Chapter

Increasing Independence in the Control of Attention

Holly Alliger Ruff and Mary Klevjord Rothbart

in Attention in Early Development

Published in print May 2001 | ISBN: 9780195136326
Published online April 2010 | e-ISBN: 9780199894031 | DOI: http://dx.doi.org/10.1093/acprof:oso/9780195136326.003.0008
Increasing Independence in the Control of Attention

Show Summary Details

Preview

Early in life, parents and others help to regulate infant state by soothing and arousing the child, promoting desired states of arousal. They also influence the direction of the child's attention during social and object interaction. Parent practices influencing arousal and selection are in turn subject to cultural influence. Beginning late in the first year and over the early years, the child develops inhibitory control, private speech, and deployment of attention in the service of internal goals — processes that allow self-regulation of attention. Children also come to recognize social standards and develop the motivation to please others and to comply with their directives. By the age of four, children use strategies to control their own attention, resisting distraction in order to attend to a task.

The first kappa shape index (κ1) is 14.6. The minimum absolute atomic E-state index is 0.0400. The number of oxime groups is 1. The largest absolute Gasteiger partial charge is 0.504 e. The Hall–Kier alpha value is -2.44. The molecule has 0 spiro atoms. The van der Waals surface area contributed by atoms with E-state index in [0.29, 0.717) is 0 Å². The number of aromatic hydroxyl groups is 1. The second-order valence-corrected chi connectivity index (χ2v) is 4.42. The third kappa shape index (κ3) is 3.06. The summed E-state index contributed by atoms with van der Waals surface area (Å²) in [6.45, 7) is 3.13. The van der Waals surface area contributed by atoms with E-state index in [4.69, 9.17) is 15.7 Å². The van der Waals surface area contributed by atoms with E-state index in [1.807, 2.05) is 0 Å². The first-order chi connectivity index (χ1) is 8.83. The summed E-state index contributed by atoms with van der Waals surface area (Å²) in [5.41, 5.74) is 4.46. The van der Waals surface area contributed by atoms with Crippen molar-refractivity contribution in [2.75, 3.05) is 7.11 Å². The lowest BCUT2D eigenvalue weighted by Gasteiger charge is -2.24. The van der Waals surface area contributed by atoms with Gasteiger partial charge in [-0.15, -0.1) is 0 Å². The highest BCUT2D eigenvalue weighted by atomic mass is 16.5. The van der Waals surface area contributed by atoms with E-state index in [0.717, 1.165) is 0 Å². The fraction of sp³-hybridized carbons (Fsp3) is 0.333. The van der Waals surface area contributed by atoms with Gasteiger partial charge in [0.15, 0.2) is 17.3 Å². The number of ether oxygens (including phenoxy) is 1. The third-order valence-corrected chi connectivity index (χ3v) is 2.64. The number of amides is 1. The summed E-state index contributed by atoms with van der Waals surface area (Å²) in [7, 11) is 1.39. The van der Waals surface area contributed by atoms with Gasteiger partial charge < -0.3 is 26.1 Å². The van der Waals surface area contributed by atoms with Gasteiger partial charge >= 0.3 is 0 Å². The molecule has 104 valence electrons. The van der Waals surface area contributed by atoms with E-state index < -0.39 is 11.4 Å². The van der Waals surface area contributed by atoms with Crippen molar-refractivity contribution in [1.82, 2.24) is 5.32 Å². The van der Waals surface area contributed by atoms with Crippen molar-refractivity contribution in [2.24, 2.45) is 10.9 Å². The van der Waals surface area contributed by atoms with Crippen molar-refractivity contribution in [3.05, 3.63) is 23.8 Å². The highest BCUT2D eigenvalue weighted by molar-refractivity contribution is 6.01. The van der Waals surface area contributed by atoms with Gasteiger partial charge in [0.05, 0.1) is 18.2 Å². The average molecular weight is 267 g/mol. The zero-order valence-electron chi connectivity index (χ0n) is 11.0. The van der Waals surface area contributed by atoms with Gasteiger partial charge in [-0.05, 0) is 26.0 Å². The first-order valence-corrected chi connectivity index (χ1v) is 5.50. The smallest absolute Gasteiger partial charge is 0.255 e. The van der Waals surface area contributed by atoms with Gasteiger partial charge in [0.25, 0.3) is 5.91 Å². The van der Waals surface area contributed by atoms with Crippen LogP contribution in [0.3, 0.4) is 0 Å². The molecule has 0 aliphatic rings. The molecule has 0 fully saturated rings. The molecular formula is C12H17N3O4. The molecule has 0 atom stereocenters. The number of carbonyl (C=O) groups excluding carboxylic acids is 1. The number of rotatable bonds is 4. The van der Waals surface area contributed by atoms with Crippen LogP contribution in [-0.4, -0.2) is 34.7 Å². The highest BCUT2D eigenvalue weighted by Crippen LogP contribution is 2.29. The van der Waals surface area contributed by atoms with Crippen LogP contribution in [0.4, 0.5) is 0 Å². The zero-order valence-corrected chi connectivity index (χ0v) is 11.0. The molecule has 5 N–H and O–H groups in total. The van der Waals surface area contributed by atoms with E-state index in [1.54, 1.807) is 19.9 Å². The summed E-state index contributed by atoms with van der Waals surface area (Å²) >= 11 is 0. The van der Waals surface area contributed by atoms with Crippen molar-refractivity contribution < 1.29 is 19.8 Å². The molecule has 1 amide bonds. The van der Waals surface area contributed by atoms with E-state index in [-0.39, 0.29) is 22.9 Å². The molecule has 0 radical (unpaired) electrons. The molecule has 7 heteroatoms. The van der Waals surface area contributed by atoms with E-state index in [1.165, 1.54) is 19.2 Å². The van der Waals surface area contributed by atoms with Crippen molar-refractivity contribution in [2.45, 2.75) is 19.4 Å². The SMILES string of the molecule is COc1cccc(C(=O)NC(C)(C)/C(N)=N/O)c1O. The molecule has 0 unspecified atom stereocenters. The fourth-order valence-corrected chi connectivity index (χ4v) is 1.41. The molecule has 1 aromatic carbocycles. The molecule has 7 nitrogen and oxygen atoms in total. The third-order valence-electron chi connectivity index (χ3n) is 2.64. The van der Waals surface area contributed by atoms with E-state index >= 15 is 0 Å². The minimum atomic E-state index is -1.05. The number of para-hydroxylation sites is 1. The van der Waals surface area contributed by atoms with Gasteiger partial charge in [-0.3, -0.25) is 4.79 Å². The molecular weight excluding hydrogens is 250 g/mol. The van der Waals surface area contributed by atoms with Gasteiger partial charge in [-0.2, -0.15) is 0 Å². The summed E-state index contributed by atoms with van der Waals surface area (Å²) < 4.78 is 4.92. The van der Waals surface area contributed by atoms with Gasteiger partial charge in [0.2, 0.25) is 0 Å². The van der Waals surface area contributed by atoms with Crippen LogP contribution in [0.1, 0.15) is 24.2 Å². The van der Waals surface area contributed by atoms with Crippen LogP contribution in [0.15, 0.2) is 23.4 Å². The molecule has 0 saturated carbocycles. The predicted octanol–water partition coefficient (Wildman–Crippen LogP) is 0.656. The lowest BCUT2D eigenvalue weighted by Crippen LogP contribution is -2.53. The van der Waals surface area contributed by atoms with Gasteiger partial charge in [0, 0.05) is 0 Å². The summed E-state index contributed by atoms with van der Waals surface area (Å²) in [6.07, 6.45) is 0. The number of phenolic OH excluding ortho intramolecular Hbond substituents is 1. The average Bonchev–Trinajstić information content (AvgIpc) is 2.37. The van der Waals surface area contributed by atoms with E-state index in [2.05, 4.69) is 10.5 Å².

Keywords: other-regulation; self-regulation; state; culture; goals; planning; volitional control; motivation

Chapter.  10574 words.  Illustrated.

Subjects: Developmental Psychology

Full text: subscription required

How to subscribe Recommend to my Librarian

Buy this work at Oxford University Press »

Users without a subscription are not able to see the full content. Please, subscribe or login to access all content.